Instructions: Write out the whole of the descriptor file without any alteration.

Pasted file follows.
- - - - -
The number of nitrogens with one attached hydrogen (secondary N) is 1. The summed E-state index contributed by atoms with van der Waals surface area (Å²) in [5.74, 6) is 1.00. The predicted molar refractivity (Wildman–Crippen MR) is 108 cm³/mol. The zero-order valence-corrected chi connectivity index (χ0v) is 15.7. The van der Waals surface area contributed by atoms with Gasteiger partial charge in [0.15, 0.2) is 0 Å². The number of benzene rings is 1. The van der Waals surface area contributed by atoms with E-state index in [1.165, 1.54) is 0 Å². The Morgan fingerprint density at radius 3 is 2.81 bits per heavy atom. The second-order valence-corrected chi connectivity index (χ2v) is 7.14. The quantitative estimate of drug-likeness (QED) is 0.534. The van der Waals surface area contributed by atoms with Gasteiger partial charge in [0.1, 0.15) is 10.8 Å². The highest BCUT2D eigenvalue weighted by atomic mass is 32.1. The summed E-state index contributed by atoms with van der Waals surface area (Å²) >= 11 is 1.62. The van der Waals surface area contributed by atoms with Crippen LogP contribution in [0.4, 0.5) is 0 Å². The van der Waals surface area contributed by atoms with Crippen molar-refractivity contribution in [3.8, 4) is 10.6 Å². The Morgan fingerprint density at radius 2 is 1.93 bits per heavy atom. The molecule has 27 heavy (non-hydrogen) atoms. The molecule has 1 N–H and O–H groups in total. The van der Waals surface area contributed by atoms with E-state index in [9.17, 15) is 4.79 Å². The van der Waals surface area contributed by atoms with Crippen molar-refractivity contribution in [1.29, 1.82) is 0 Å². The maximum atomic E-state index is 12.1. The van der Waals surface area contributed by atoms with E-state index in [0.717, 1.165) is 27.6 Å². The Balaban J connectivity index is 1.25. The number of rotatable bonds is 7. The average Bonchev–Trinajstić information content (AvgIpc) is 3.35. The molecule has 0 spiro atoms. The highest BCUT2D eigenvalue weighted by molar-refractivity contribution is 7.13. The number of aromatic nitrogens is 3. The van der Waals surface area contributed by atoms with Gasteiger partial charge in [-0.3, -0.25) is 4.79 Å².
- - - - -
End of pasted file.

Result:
The number of nitrogens with one attached hydrogen (secondary N) is 1. The summed E-state index contributed by atoms with van der Waals surface area (Å²) in [5.74, 6) is 1.00. The predicted molar refractivity (Wildman–Crippen MR) is 108 cm³/mol. The zero-order valence-corrected chi connectivity index (χ0v) is 15.7. The van der Waals surface area contributed by atoms with Gasteiger partial charge in [0.15, 0.2) is 0 Å². The number of benzene rings is 1. The van der Waals surface area contributed by atoms with E-state index in [1.165, 1.54) is 0 Å². The Morgan fingerprint density at radius 3 is 2.81 bits per heavy atom. The second-order valence-corrected chi connectivity index (χ2v) is 7.14. The quantitative estimate of drug-likeness (QED) is 0.534. The van der Waals surface area contributed by atoms with Gasteiger partial charge in [0.1, 0.15) is 10.8 Å². The highest BCUT2D eigenvalue weighted by atomic mass is 32.1. The summed E-state index contributed by atoms with van der Waals surface area (Å²) >= 11 is 1.62. The van der Waals surface area contributed by atoms with Crippen LogP contribution in [0.4, 0.5) is 0 Å². The van der Waals surface area contributed by atoms with Crippen molar-refractivity contribution in [3.8, 4) is 10.6 Å². The Morgan fingerprint density at radius 2 is 1.93 bits per heavy atom. The molecule has 27 heavy (non-hydrogen) atoms. The molecule has 1 N–H and O–H groups in total. The van der Waals surface area contributed by atoms with E-state index in [9.17, 15) is 4.79 Å². The van der Waals surface area contributed by atoms with Crippen molar-refractivity contribution in [1.29, 1.82) is 0 Å². The maximum atomic E-state index is 12.1. The van der Waals surface area contributed by atoms with E-state index in [0.717, 1.165) is 27.6 Å². The Balaban J connectivity index is 1.25. The number of rotatable bonds is 7. The average Bonchev–Trinajstić information content (AvgIpc) is 3.35. The molecule has 0 spiro atoms. The highest BCUT2D eigenvalue weighted by molar-refractivity contribution is 7.13. The number of aromatic nitrogens is 3. The van der Waals surface area contributed by atoms with Gasteiger partial charge in [-0.3, -0.25) is 4.79 Å².